The sociology of consumption has had a fraught relationship with aesthetics, with varying levels of interest in the concept throughout the history of the discipline. Today, aesthetics is barely mentioned at all and is not considered to be relevant to enabling transitions towards more sustainable futures. In this article I demonstrate how this is due both to the prevalent understanding of aesthetics in sociology – anchored in Kantian discourse on art – and the unwitting consequences of the disciplinary developments which have taken place following the cultural turn. Drawing from philosophy and anthropology, I then present two different understandings of aesthetics, inspired by Aristotle and Dewey, which provide more fruitful avenues for engaging with the concept. The article presents existing work taking these definitions forward and shows how reconceptualising aesthetics enables us both to grasp the specificities of the unsustainable patterns of consumption of the wealthy and unequal societies of Europe, North America and Australasia, and envision the possibility of a societal transformation beyond the consumer aesthetics of ‘the Capitalocene’. Decoupling aesthetics from art, I argue for the importance of defamiliarisation and aesthetic revisioning in the creation of fairer, more sustainable and better futures.
Journalistic live blogging entails the conundrum of capturing emotions in a context where they should be absent, snapping up the sensational in the subtle drama of the courtroom and presenting it in a way that attracts readers, thus making it clickable.
Applying an inductive frame analysis of live blogs and drawing on criteria of newsworthiness and an emotion sociological framework, this article shows two frames of understanding criminal trials are constructed in live blogs: prosecutorial power and teamwork. These frames serve to construct and reconstruct understandings of criminal trials in Sweden. The frames are partially embedded in the legal sphere thereby reproducing the ideological underpinnings of unemotional rationality while concomitantly conveying a more contemporary understanding wherein reason and emotion are conflated. The study shows further that the media frame shapes how criminal trials are reported in live blogs leading to a somewhat distorted understanding of trials being conveyed. Legal professionals are made newsworthy by drawing on news values, particularly emotionalisation, which constitutes a crucial tool for the live blogging journalist.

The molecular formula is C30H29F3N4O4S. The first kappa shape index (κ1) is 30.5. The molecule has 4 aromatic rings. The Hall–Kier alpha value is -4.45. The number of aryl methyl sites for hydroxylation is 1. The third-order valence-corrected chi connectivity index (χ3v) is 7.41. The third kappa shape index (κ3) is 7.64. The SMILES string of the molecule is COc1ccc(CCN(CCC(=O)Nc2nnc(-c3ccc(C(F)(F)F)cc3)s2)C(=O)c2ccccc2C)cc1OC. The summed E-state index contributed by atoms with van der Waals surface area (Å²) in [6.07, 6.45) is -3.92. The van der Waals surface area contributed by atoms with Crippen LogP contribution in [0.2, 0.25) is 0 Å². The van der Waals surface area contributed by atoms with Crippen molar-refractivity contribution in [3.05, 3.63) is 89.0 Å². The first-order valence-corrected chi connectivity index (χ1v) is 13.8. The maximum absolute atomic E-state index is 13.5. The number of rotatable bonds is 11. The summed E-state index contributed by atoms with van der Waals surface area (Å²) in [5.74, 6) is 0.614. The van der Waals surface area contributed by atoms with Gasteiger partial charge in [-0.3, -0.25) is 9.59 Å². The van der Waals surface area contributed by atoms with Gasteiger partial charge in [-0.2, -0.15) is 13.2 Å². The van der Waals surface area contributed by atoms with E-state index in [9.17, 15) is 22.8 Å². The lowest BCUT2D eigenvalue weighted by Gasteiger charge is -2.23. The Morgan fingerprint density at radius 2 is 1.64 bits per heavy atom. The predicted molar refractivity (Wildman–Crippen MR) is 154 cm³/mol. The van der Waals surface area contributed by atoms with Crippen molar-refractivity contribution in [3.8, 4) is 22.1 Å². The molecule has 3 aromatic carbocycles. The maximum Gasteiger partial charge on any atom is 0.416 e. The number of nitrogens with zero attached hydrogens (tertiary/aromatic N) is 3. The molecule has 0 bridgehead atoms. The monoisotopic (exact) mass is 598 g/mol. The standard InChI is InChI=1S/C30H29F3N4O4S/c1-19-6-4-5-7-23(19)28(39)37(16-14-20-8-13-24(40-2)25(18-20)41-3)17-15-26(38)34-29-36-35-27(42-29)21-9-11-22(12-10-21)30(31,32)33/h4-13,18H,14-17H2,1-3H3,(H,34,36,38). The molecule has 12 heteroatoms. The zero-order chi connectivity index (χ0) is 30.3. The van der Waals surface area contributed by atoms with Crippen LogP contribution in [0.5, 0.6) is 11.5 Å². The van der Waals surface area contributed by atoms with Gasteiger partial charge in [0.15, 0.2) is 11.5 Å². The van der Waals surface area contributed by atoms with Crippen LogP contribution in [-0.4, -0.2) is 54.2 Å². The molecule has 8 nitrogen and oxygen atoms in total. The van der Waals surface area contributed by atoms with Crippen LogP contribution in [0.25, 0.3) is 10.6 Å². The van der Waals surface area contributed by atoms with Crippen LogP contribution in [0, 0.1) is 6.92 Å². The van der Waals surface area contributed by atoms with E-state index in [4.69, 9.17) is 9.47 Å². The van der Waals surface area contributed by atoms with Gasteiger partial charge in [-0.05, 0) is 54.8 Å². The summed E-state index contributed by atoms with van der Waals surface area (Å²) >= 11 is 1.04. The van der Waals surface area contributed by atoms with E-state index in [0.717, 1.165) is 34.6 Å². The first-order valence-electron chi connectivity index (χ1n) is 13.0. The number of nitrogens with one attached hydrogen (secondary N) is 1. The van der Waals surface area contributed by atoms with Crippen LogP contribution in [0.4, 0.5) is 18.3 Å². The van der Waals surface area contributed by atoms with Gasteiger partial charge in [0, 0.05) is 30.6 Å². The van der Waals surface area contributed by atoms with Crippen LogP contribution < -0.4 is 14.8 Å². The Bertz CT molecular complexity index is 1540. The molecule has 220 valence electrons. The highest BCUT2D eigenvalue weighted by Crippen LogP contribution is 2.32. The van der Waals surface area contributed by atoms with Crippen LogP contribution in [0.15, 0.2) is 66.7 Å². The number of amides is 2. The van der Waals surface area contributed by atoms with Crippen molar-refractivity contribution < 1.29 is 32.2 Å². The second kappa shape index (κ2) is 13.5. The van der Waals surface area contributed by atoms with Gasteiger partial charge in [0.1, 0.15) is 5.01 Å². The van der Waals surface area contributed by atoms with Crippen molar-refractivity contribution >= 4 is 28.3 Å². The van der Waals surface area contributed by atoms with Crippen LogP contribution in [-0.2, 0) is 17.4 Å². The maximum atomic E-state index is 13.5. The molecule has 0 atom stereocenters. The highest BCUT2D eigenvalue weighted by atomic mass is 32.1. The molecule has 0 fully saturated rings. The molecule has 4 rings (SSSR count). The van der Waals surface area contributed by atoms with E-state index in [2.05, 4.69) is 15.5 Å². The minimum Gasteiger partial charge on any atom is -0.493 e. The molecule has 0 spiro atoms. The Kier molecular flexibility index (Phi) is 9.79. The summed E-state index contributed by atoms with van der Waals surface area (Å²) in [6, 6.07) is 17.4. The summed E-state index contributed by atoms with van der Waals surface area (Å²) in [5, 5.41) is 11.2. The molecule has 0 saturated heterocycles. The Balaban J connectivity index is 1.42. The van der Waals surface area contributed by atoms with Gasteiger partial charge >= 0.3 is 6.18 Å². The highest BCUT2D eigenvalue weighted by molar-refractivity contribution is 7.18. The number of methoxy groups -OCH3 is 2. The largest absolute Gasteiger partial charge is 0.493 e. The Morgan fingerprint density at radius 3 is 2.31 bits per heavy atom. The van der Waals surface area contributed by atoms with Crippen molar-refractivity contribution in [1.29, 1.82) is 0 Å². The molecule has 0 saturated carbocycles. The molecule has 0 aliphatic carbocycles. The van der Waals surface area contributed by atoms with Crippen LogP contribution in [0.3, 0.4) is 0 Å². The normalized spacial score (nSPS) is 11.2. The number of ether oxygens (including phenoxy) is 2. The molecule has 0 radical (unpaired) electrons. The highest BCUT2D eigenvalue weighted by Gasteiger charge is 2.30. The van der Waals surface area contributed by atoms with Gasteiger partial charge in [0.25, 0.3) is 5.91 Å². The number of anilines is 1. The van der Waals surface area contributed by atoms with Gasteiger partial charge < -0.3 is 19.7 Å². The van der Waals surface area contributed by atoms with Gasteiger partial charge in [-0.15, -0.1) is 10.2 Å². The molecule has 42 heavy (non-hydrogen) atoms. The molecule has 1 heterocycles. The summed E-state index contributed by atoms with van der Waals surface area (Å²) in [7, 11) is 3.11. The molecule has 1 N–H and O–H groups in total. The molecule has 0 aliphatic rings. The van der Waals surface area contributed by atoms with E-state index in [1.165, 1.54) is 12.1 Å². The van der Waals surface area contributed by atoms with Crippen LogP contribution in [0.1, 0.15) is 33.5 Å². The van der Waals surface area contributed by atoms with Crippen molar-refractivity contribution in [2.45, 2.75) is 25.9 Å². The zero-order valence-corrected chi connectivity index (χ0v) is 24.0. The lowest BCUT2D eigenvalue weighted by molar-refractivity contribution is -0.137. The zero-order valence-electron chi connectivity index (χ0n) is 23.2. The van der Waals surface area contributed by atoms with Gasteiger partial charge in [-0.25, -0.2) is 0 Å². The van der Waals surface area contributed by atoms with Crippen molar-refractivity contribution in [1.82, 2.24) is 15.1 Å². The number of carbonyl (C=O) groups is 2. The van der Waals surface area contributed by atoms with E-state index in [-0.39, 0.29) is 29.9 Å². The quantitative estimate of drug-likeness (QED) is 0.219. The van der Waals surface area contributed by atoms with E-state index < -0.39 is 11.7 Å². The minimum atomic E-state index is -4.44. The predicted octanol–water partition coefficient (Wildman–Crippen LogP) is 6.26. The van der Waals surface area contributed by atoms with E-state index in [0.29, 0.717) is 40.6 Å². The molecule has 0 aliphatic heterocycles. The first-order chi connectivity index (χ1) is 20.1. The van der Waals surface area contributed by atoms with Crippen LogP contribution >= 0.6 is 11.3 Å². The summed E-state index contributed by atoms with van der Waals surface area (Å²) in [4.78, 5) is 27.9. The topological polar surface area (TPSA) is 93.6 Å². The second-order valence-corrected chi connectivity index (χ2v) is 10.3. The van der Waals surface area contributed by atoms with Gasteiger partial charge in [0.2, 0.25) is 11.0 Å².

Social media are increasingly important tools in diplomacy. Diplomats are expected to use social media platforms such as Twitter, Facebook and Instagram to communicate with each other and with both the domestic and international publics. This form of communication involves displaying positive emotions to generate attention in a competitive information environment. Emotions are essential to managing perceptions, conveying signals and safeguarding state reputations in traditional diplomacy. Commercial demands of online performance, however, activate new dimensions and challenges in the management of emotions in diplomacy. As digital disinformation and populist campaigns have transgressed the boundaries of domestic public debate, diplomats must also display emotional restraint to contain and counter such influence. This article analyses how diplomats perceive the demands of digital diplomacy and how emotions are engaged in their efforts to perform competently both online and offline. The study draws on fieldwork and interviews with 13 European diplomats as well as document analysis of handbooks and training material used to transfer ‘emotional communication skills’ to diplomats. The study findings suggest that the demands of digital diplomacy are challenging traditional enactments of ‘the good diplomat’. In addition to the tensions between outreach and countering communication practices, the emotional labour in digital diplomacy extends beyond what we see on social media. Diplomats perceive the expectations of constant performance online to at times conflict with their professional role offline.
Recent research has investigated the emotional underpinnings of support for the political new right. Some of these works focus on the supply-side of support, emphasising specific political styles and discourses, whereas others emphasise the demand-side, highlighting cultural, economic and emotional factors. Lacking from this research, in particular for the European context, is an understanding of how supporters of the new right experience and make sense of pertinent cleavages with regard to emotions. The present study sets out to acquire a more detailed understanding of the emotional narratives of supporters of the new right, in particular with regard to fear and religious cleavages. Using group interviews with supporters of new right parties and movements in Germany, we show that narratives involving fear pertain to the idea of a valued collective ‘We’ that consists of political and cultural elements, and serves as a reference point to collective identity and an antidote to existential insecurities. Further, the collective We is perceived to be threatened by cultural differences and changing majority-minority relations with respect to five domains of social life: demography, liberal democratic order, public majority culture, security and welfare.